Does kicking NASCAR out of Indy make financial sense? (Update)

UPDATE Well, it appears one fan took this article seriously and created a Facebook page for the campaign. Will the France Family ever let IndyCar race at the stock car shrine – Daytona? We already know the answer to that. Not until they own IndyCar.

06/10/13 Does kicking IndyCar's arch enemy NASCAR out of Indianapolis and replacing it with a 2nd IndyCar race, a 400-miler on the oval, make financial sense? Let's evaluate:

NASCAR Brickyard Weekend Indy 400 Weekend
Revenue* Revenue*
TV $12,000,000 TV $2,000,000
Race Sponsorship 1,800,000 Race Sponsorship $1,500,000
Ticket Sales 80K @$85 6,800,000 Ticket Sales 150K@$85 $12,750,000

Total Revenue


Total Revenue

Cost Cost
Sprint Cup Sanction Fee $6,000,000 400-miler prize money $5,000,000
Nationwide Sanction Fee $3,500,000
Grand-Am Sanction Fee $500,000

Total Cost


Total Cost


Gross Income


Gross Income


*Excludes suites, souvenir and concession sales, plus additional sponsorship revenue. Assume equal for both races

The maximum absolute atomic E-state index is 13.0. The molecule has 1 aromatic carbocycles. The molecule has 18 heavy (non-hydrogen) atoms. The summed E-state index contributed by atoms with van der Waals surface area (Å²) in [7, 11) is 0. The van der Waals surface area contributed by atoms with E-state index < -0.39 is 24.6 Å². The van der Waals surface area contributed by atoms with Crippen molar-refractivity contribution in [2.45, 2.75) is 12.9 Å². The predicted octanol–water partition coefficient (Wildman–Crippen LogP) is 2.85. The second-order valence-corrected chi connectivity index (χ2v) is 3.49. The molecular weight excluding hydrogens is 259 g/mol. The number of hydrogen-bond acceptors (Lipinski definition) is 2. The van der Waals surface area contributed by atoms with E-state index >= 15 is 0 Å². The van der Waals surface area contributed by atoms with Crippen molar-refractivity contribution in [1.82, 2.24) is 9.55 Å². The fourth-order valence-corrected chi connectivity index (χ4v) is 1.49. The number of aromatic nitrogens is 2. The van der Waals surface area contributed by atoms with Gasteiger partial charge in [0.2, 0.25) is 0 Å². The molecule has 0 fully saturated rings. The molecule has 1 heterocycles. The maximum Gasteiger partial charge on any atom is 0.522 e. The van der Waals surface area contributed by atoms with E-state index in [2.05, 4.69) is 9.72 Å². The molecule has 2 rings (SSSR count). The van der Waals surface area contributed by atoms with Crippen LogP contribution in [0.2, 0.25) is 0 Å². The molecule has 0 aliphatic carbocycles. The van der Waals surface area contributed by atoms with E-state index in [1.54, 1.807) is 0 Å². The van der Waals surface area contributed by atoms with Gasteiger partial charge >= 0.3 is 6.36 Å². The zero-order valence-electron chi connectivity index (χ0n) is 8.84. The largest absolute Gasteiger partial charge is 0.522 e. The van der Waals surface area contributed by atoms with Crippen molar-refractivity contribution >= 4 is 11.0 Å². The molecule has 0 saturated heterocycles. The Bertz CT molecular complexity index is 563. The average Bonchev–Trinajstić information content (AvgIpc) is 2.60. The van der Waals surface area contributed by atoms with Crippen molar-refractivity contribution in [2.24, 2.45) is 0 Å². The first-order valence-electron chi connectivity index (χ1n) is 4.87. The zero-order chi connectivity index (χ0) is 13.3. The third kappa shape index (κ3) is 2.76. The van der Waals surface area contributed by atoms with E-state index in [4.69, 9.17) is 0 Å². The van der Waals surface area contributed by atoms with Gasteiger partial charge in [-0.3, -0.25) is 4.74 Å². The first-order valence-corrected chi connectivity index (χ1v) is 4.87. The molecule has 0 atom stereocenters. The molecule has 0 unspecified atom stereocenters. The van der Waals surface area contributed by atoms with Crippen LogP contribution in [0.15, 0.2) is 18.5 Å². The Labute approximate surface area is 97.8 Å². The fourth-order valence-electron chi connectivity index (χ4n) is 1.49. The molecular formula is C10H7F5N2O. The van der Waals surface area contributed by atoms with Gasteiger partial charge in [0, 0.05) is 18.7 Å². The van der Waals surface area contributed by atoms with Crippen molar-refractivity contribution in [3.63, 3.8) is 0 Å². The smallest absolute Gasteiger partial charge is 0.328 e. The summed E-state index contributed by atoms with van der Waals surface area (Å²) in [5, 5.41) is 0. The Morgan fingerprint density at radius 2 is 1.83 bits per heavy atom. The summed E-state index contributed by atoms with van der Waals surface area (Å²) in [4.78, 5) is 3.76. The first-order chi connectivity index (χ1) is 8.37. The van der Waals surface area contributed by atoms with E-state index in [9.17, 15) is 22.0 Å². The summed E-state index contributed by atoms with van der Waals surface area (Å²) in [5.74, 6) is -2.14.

Conclusion: In general terms the Hulman George family would be wise to kick NASCAR out of Indy and focus their efforts on making a second IndyCar race a success. Not only is the gross income about the same, but instead of writing a check and giving it to arch-enemy NASCAR and its teams, IndyCar would be paying its own teams $5 million more in the way of prize money (with $1 million going to the winner). And since the race would be a home race for IndyCar and its teams, no hotel costs are incurred – pure gravy.

NASCAR only serves to dilute the IndyCar brand at IMS – IndyCar's holy shrine. The Hulman George family needs to return the most famous race track in the world to all about IndyCar. And only IndyCar. As it is, they've let their arch-enemy into their backyard and it's like a lawn fungus, killing IndyCar at its roots. The Indy 500 has not sold out since NASCAR came in, and it used to sell out for the following year the day after the current year's race was over.

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